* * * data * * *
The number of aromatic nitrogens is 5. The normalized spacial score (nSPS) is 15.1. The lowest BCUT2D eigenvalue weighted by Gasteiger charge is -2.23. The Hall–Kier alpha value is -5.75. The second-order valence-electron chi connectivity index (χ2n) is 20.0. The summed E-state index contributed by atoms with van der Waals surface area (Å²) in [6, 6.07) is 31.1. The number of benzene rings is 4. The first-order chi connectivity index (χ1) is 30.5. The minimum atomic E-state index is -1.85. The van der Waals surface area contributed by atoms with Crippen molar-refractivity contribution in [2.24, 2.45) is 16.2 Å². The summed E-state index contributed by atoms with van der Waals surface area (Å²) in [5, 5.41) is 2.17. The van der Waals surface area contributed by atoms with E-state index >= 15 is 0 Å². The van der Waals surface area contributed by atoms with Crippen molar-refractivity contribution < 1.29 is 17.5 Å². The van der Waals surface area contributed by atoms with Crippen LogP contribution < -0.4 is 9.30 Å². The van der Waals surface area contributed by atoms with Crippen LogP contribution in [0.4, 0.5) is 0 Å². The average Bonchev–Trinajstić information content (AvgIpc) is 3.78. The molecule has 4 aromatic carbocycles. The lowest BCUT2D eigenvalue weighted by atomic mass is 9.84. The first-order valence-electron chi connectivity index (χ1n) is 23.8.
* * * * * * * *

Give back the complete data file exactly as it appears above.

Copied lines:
The number of aromatic nitrogens is 5. The normalized spacial score (nSPS) is 15.1. The lowest BCUT2D eigenvalue weighted by Gasteiger charge is -2.23. The Hall–Kier alpha value is -5.75. The second-order valence-electron chi connectivity index (χ2n) is 20.0. The summed E-state index contributed by atoms with van der Waals surface area (Å²) in [6, 6.07) is 31.1. The number of benzene rings is 4. The first-order chi connectivity index (χ1) is 30.5. The minimum atomic E-state index is -1.85. The van der Waals surface area contributed by atoms with Crippen molar-refractivity contribution in [2.24, 2.45) is 16.2 Å². The summed E-state index contributed by atoms with van der Waals surface area (Å²) in [5, 5.41) is 2.17. The van der Waals surface area contributed by atoms with E-state index >= 15 is 0 Å². The van der Waals surface area contributed by atoms with Crippen molar-refractivity contribution < 1.29 is 17.5 Å². The van der Waals surface area contributed by atoms with Crippen LogP contribution < -0.4 is 9.30 Å². The van der Waals surface area contributed by atoms with Crippen LogP contribution in [0.4, 0.5) is 0 Å². The average Bonchev–Trinajstić information content (AvgIpc) is 3.78. The molecule has 4 aromatic carbocycles. The lowest BCUT2D eigenvalue weighted by atomic mass is 9.84. The first-order valence-electron chi connectivity index (χ1n) is 23.8.